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Local News

  • SCC observes Banned Books Week Sept. 27-29


    The Adventures of Huckleberry Finn, To Kill a Mockingbird and The Holy Bible are all books that you would most likely find in any household or on any library shelf in America.

    These same books have also been banned at some point in time. That’s why St. Catharine College will hold their Fourth Annual Banned Books Week Read-Out Sept. 27-29.

  • News briefs

    Sept. 23
    WCHS SBDM election
    The WCHS SBDM will be conducting an election for one parent representative on Friday, Sept. 23 in the high school lobby.
    The election will be held from 7 a.m. until 1 p.m. The parents that are running for the position are Diane Edwards and Melinda Wingfield. Any questions you may contact Joey Spalding at 336-3939.

    Sept. 23-25
    Historical Harvest Homecoming

  • Small-town homecoming


    Ninie (Glasscock) Hammon left Springfield in 1995 after serving five years as editor, general manager and eventually publisher of The Springfield Sun.

    After 16 years away, Hammon returned to Springfield on Wednesday of last week to sign copies of her books at the Washington County Public Library.
    She’s been quite busy in the last 16 years.
    Currently, she spends most of her time writing.

  • Mackville man dies in auto accident last Tuesday


    Harold Lewis, Jr., 27, of Mackville died Tuesday in a fatal accident on KY 433, 2.6 miles north of Mackville, according to a press release from the Kentucky State Police.

    According to the release, Lewis was driving a 1997 Dodge Neon and was traveling north when he apparently swerved to miss a cow in the northbound lane and struck a second cow that was on the road in the southbound lane.
    The vehicle left the roadway, traveled through a fence and came to rest in a creek bed where the vehicle burned.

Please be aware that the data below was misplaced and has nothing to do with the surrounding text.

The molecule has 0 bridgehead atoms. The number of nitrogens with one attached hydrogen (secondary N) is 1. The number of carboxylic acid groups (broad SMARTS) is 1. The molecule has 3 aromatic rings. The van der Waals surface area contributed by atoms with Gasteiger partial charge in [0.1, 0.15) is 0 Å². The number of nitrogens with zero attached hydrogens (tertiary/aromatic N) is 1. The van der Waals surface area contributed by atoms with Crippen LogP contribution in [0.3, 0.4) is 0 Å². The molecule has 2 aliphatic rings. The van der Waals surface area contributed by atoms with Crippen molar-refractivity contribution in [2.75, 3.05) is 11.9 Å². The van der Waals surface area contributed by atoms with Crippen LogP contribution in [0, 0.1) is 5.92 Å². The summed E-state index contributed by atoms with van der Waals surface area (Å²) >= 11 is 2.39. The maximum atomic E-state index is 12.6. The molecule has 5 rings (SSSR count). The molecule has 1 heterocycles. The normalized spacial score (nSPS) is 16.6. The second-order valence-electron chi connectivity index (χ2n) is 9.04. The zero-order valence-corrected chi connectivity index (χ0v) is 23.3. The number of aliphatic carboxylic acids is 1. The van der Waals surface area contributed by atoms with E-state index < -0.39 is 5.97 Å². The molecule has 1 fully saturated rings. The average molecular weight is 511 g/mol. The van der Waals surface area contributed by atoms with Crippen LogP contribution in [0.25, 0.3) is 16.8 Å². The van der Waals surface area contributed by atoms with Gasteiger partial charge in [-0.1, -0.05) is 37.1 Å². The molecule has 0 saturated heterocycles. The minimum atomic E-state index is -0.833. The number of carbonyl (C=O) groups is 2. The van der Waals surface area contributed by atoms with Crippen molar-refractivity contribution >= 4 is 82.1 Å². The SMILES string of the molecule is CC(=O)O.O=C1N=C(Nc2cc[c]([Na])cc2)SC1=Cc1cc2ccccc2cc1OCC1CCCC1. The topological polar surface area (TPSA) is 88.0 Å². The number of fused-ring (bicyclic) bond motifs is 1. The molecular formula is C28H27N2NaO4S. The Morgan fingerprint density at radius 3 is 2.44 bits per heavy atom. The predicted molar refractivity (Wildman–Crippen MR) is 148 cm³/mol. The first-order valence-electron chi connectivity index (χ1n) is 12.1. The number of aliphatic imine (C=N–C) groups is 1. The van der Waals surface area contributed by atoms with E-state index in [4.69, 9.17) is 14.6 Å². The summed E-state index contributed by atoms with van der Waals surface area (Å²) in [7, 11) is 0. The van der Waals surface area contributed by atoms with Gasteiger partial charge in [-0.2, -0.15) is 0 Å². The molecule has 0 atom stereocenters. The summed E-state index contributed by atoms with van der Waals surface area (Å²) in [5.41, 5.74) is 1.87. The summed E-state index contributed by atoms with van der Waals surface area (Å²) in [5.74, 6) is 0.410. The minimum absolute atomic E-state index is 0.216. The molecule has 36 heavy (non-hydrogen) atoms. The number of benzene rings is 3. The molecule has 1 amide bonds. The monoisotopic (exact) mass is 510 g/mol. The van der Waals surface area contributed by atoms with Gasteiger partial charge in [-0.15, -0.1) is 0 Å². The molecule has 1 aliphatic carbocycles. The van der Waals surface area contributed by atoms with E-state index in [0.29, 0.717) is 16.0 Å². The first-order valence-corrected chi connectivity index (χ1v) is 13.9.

Lewis worked at Calumet Farm in Lexington.

  • District lands another $100K


    The Washington County School Board voted to accept a $100,000 grant from the Bill and Melinda Gates Foundation during its regular monthly meeting Monday evening.

    It is the second grant of the same amount to come from the foundation.
    Washington County Public Schools received a similar grant in February to help students prepare for college.
    The school district is just one of 12 in the state to receive the grant, which totals $8.8 million over three years.

  • Deputy sentencing rescheduled


    Sentencing for Norris Wayne Bartley and Billy Joe Mattingly, who pled guilty to stealing marijuana while serving as sheriff’s deputies, has been delayed until Thursday at 2:30 p.m. at the Gene Snyder building in Louisville. 

    Bartley, 43, of Springfield requested his sentencing be rescheduled until around the middle of September.

  • Property tax rates remain the same for city residents


    Tax rates on personal property, motor vehicles, watercraft and aircraft will remain the same as last year for Springfield city residents.

    The second reading of the ad valorem tax on real and personal property and the ordinance on re-establishing a tax rate on motor vehicles, watercraft and aircraft were passed unanimously by the Springfield City Council on Sept. 13 at its regular scheduled meeting.
    Tax rates for real and personal property remain at $.130 per $100 valuation of property assessed for taxation.

  • Jake’s Day at the River


    In the poultry world, a jake is a young turkey.
    On Saturday, a group of children and adults came to River of Life Community Church to celebrate Jake’s Day. These were no turkeys, however.

    Jake’s Day is an educational program sponsored by the National Wild Turkey Federation. “Jake’s” stands for “juniors acquiring knowledge, ethics and sportsmanship.”
    The local Wild Turkey Federation sponsored a Jake’s Day event on Saturday at River of Life.

  • Invisible Children to present at SCC


    In observance of International Day of Peace, St. Catharine College Peace & Justice Committee, Campus Ministry and Dominican Young Adults(Kentucky Chapter) will be hosting a presentation by the San Diego, Calif., based organization Invisible Children.

    Invisible Children is a media-based, youth-driven, non-profit organization working to end the longest running conflict in Africa where rebel forces use children as soldiers.

  • Chiropractor’s challenge helps support shelter


    Dr. Dennis Short, a Lebanon chiropractor, knew that he wanted to donate a portion of his money to a non-profit organization in town.

    He just didn’t know where.
    “I wanted to give local because I can see the benefits of it,” he said. “So I started asking around. I wanted to do something. But what is it?”
    Short’s answer came from Jane Higdon of Lebanon, who suggested The Caring Place to him.
    Higdon learned about The Caring Place through an article published in December.